I’ve seen this paper before, so I’m mostly just “commemorating” it here (and so I can find it easily again).
It is not particularly germane to our present moment (interglacial warm) as it focuses on the deep past (glacial cold), yet I think it is important to absorb some of what it says in our present context. We are “on the edge” ( ;-) of glaciation. We’ve had our 12,000 year interglacial run. The W/m^2 at 65 North is below warm stable, and we are in the “unstable” zone. At any time we can tip back into frozen. We can NOT have a tipping point into too hot. That happened 12,000 years ago about when insolation “way north” went “way high” and the mile high glaciers over Vermont and Chicago melted. Now we are in the sunset years and trying to hang onto a bit of warm, while the “metabolism” (insolation) has gone off a bit too far.
So “shortly” in geologic time, this paper describes what regime we will be in. That might be this Grand Solar Minimum (2020 to 2040) or it might be the next big down cycle in about 2300 AD. It is hard to say precisely because we are in the metastable zone before the stable cold this paper describes. On the solar front, we are in a cold cycle as of this “sleepy sun” episode. In terms of accumulate ice and snow, we are still in a warm cycle. But things can change. And, what this paper says, is that they can change rapidly and for specific reasons.
Please forgive the odd artifacts that cut / paste from PDF files seem to be plagued by.
Rapid changes of glacial climate
simulated in a coupled climate model
Andrey Ganopolski & Stefan Rahmstorf
Potsdam Institute for Climate Impact Research, PO Box 60 12 03, 14412 Potsdam, Germany
Yes. Models. Again. Look, I’m not adverse to models as a learning tool. “Models inform our ignorance”. What I am adverse to is believing models without testing them, repeatedly; or using them to say what MUST happen as opposed to “the model implies this might happen”. I ran a SuperComputer center the main work of which was running models. Moldflow for plastic mould making and a proprietary CPU model for a next gen product CPU chip. Models work for many things. (In the case of the plastic, it saved us about $250,000 / case design. About 90% of the time we cut correct dies first time. It was 10 hours of Cray and “right first time”. Except about 1 in 10 was not quite right and we’d do a rework to figure out why. This was with ONE fluid at ONE temperature in a FIXED mould geometry. Climate, by comparison, is a few dozen orders of magnitude less constrained…)
So they have a model. The good thing is that they use it properly, to see what KINDS of behaviours are LIKELY. It is a probability and interaction investigation. Things that it is hard to see without a coupled model. They don’t make the mistake of saying they have it exactly right and this is what must happen tomorrow. They use it as a way to surface unexplained behaviours (then we can look for them in the real world).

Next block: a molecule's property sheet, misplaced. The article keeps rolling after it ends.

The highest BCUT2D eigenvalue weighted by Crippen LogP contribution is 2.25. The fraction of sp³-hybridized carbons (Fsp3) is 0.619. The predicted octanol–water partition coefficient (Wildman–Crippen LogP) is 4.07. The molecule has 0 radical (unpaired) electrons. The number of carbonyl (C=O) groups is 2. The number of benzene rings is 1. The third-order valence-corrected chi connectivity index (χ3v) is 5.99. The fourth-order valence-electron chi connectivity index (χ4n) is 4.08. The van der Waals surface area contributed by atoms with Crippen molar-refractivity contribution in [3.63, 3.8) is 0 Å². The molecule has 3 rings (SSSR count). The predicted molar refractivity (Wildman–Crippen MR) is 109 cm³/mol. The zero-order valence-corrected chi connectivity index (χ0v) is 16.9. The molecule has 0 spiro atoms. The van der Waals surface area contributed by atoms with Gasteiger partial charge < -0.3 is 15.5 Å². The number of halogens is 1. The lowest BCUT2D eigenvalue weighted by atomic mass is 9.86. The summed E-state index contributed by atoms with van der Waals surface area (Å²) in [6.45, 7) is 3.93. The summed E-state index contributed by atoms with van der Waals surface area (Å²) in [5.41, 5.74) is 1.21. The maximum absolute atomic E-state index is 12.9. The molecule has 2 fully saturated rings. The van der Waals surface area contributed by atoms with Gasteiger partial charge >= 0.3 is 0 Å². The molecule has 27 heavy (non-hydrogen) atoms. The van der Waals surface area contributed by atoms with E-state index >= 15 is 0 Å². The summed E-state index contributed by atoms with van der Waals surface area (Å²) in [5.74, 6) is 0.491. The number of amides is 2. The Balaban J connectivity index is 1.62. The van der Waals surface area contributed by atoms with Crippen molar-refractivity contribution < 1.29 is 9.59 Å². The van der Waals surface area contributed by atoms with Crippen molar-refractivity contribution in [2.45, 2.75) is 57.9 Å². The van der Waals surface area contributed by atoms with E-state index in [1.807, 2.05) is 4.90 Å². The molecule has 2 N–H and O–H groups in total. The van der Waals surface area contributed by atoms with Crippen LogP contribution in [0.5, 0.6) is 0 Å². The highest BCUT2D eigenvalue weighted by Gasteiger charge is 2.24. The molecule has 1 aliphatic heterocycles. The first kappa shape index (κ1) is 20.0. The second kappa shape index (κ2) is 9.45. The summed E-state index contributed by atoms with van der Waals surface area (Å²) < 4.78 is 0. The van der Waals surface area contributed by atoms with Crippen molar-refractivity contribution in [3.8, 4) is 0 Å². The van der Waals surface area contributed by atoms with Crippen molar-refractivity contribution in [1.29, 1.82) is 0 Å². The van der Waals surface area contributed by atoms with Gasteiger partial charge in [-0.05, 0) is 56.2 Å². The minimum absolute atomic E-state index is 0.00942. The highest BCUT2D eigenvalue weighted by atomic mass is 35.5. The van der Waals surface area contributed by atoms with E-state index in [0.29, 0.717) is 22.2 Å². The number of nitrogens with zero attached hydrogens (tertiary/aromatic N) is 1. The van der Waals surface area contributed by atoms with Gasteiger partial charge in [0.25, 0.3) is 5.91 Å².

Abrupt changes in climate, termed Dansgaard±Oeschger and Heinrich events, have punctuated the last glacial period (,100 ±10 kyr ago) but not the Holocene (the past 10 kyr). Here we use an intermediate-complexity climate model to investigate the stability of glacial climate, and we find that only one mode of Atlantic Ocean circulation is stable: a cold mode with deep water formation in the Atlantic Ocean south of Iceland. However, a `warm’ circulation mode similar to the present-day Atlantic Ocean is only marginally unstable, and temporary transitions to this warm mode can easily be triggered. This leads to abrupt warm events in the model which share many characteristics of the observed Dansgaard±Oeschger events. For a large freshwater input (such as a large release of icebergs), the model’s deep water formation is temporarily switched off, causing no strong cooling in Greenland but warming in Antarctica, as is observed for Heinrich events. Our stability analysis provides an explanation why glacial climate is much more variable than Holocene climate.
Some key bits here. First off, it isn’t strictly accurate to say “but not the Holocene”. Yes, for those two specific definitions it is true, as they are based on specific physical observations. Yet Bond saw the same pattern in the Holocene, with different indications, and they are called Bond Events. It is pretty clear that the Heinrich Events are likely coupled to the D.O. Events with one being the warming spike just before the cold plunge. For Bond Events, we are already warm in the Holocene, so mostly we just notice the cold spike. Also, the ice sheet is gone so we see the pattern in different physical clues. So the first thing to get firmly in mind is that there is a roughly 1500 year cycle of a warm spike / cold plunge.